Julia de la Cruz, of the Coalition of Immokalee Workers (CIW), came to Providence for two days to “amplify the farm worker-led national boycott of Wendy’s” as part of a regional, “Behind the Braids” tour that seeks to reveal the true face of Wendy’s. de la Cruz talked about the history of the CIW in combating horrific working conditions, including wage theft, violence and sexual harassment and abuse. de la Cruz spoke in a calm voice, translated by Patricia Cipollitti of the Alliance for Fair Food (AFF).
CIW rose out from a group of farmworkers, primarily of Mexican, Guatemalan, Haitian and Central American descent from Immokalee, FL who sought better wages and worker conditions. Picking tomatoes in the 90 to 100 degree fields of Florida, without clean water, shade from the brutal sun or decent toilets made work an exercise that lacked dignity. The workers were subjected to the casual cruelty and violence of supervisors, many who thought little of striking a worker in their charge. Wage theft and sexual abuse were rampant, and there was no one to report these crimes to.
The workers began to organize to defend their rights, change the conditions of work and demand not only fair wages but respect and dignity. They used work stoppages, strikes, hunger strikes, marches and protests to make their point and force concessions from the growers. But little by little, said de la Cruz, the CIW came to realize that their conditions were not imposed on them by the growers. It was the corporations that forced the growers to cut wages and profit from virtual (or actual) slave conditions.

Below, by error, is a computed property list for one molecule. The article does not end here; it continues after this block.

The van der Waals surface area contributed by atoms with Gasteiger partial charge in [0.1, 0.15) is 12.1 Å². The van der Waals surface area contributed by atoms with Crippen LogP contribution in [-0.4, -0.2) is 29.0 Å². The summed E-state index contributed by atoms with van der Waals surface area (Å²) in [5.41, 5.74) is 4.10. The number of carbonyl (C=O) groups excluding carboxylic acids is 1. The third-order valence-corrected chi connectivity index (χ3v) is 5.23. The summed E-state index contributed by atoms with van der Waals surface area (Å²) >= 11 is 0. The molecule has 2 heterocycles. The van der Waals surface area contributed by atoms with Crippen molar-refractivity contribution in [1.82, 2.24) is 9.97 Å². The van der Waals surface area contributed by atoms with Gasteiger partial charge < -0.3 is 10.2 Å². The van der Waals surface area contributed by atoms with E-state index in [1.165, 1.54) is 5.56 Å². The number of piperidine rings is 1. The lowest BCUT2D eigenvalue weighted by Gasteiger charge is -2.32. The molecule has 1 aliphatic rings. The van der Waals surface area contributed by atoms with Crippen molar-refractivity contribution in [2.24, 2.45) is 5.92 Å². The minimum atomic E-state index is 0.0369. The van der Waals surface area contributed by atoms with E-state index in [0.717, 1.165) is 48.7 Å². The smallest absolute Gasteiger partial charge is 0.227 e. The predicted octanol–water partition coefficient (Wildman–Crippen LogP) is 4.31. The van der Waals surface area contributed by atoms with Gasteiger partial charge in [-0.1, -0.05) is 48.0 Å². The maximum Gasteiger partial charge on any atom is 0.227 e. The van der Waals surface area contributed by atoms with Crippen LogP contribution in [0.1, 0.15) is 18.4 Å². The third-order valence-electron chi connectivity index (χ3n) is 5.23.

In order to fund their ideas, the CIW asked corporation to pay an extra one cent per pound of produce purchased. This money would allow the workers to push for higher wages and establish a code of conduct that contained zero tolerance for the worst abuses. This allowed workers to demand respect, and in fact they mandated that the worker’s voices be heard during the implementation of these changes.
Taco Bell was the first restaurant chain CIW targeted. It took years, 2001-2005, to win. but it was a major victory. by 2010 CIW had roped in 9 major corporations into what they now called the Fair Food Program. Ninety percent of Florida’s tomato growers signed on. Corporations now agree to purchase tomatoes only from these growers.
Now these workers have clean water, shade from the sun, actual bathrooms instead of being forced to do their “business” in the crop fields. There is a 24 hour hotline, administrated by a third party, to report abuses. The hotline has operators fluent in Spanish, Creole and English.
Today 14 corporations are signed on, but CIW is looking to expand this program of Worker Driven Social Responsibility. They have expanded beyond Florida and into other states such as Georgia and North and South Carolina. They have expanded beyond tomatoes and into other crops such as strawberries and bell peppers. They want more corporations to sign on.
Hence the boycott of Wendy’s. Rather than support the efforts of the CIW, Wendy’s began purchasing its produce from Mexico, where workers “continue to confront wage theft, sexual harassment, child labor and even slavery. (In the early days of the CIW they ran an anti-slavery campaign in Florida that freed over 1500 workers and jailed almost a dozen people for the crime of slavery.) Recently, Wendy’s has “published an empty Code of Conduct for its suppliers that lacks the two most essential elements of the Fair Food Program: worker participation and verifiable enforcement mechanisms for standards.”
So we consumers need to ask ourselves: Are we willing to boycott Wendy’s to prevent the rape, exploitation and slavery of people who simply wish to live and work with dignity and respect?
If so, consider coming out to Wendy’s on 391 Charles St this Friday afternoon at 4pm and add your voice to the chorus of people calling on Wendy’s to ethically source their produce and support the Coalition of Immokalee Workers.
Below you can listen to Julia de la Cruz’s complete talk, first translated into English by Patricia Cipollitti and then in Spanish only.